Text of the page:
A few weeks ago RiskIQ hosted another of its free “Best Practice in Risk Management” lunchtime sessions in Brisbane. The topic was “Mindfulness in the workplace – what is it and how does it influence risk management?”
At first, the link between the concept of mindfulness and our need to manage risks may not be obvious. With the help of Kerry Azar (Kerry.Azar@HighPerformanceMinds.com) the links quickly became clear. The underlying connection is that people who are distracted, unfocused or simply lack concentration will not make the best decisions or do the best work possible.
Using the RiskIQ definition of risk “a risk is any threat to the maximum possible achievement of our purpose”, it is clear that lack of mindfulness will almost always be a source of risk. In the moment, someone who is not focused on what they need to be doing may cause an accident (a risk to safety). In the longer term, a Chief Executive who is distracted by major operational issues may make errors of strategic judgement (a source of strategic risk).
In our lunchtime session, we also asked “so what?” How should leaders and risk managers deal with this source of risk? Our initial responses included:
- Workplace Capability Development. It is possible to educate and to train leaders and staff to understand the negative implications of not being focused. They can also be trained and skilled to recognise this when it occurs, and can develop better mental habits so that they can remain mindful more of the time. Done well, this will reduce lack of mindfulness as a source of risk.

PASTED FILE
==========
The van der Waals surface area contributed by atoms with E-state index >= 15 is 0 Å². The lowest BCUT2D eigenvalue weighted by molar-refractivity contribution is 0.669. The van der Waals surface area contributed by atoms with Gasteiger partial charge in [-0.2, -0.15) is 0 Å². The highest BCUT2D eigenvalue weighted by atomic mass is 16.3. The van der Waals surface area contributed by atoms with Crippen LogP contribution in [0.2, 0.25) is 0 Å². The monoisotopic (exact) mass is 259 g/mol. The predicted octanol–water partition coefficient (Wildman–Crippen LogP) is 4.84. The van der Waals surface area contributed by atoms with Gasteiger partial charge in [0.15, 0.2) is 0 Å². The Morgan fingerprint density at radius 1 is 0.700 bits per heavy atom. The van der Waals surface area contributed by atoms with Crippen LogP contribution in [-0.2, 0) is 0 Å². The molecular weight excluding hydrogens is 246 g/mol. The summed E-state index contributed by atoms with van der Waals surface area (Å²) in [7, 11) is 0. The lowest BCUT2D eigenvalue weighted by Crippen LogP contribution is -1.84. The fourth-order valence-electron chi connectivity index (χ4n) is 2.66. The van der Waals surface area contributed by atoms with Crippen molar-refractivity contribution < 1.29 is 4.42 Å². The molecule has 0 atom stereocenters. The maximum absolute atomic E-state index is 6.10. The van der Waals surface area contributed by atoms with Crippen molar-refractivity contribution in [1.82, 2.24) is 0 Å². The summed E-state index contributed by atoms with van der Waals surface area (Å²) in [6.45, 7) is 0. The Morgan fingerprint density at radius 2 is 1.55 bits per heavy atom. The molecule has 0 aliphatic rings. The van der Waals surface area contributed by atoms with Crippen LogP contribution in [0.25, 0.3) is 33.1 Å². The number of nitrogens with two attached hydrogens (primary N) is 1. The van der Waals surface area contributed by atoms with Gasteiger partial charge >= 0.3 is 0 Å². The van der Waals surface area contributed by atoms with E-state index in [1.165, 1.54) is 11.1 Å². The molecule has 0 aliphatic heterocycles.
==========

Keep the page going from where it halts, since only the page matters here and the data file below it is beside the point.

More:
- Leadership Behaviours. Leaders who behave in inconsistent, stressed or apparently random ways create churn and distraction for the people around them and reduce focus on the work that should be being done. This means that mindfulness should be part of all leadership development and should be monitored as part of the performance of leaders.
- Risk Language. To often, sources of risk are not explicitly identified. “Intangibles” such as lack of focus/mindfulness should be part of risk checklists and should be explicitly identified in risk registers when necessary. Mindfulness is not easy to define and even harder to measure – but ignoring it is not a good answer when seeking to understand and manage risk.
- Good Management Practice. Good practice can help. For example, before each meeting a short process of reflection can be used to check people in and to get their mind away from other topics. Meeting discipline (e.g. rejecting red herring conversations) is also valuable.
- Risk Management Disciplines. In doing risk work (such as risk workshops) people should be focused on the purpose against which risks are being assessed and on the needs of the risk work being done. Lack of mindfulness means that risks can be missed and other risks may be misunderstood or biased in their assessment. Good risk work required mindfulness.
For more information on RiskIQ’s free lunchtime sessions or to find our more about its unique systems thinking approach to risk and to risk management, have a look at www.riskiq.com.au or contact Richard at firstname.lastname@example.org.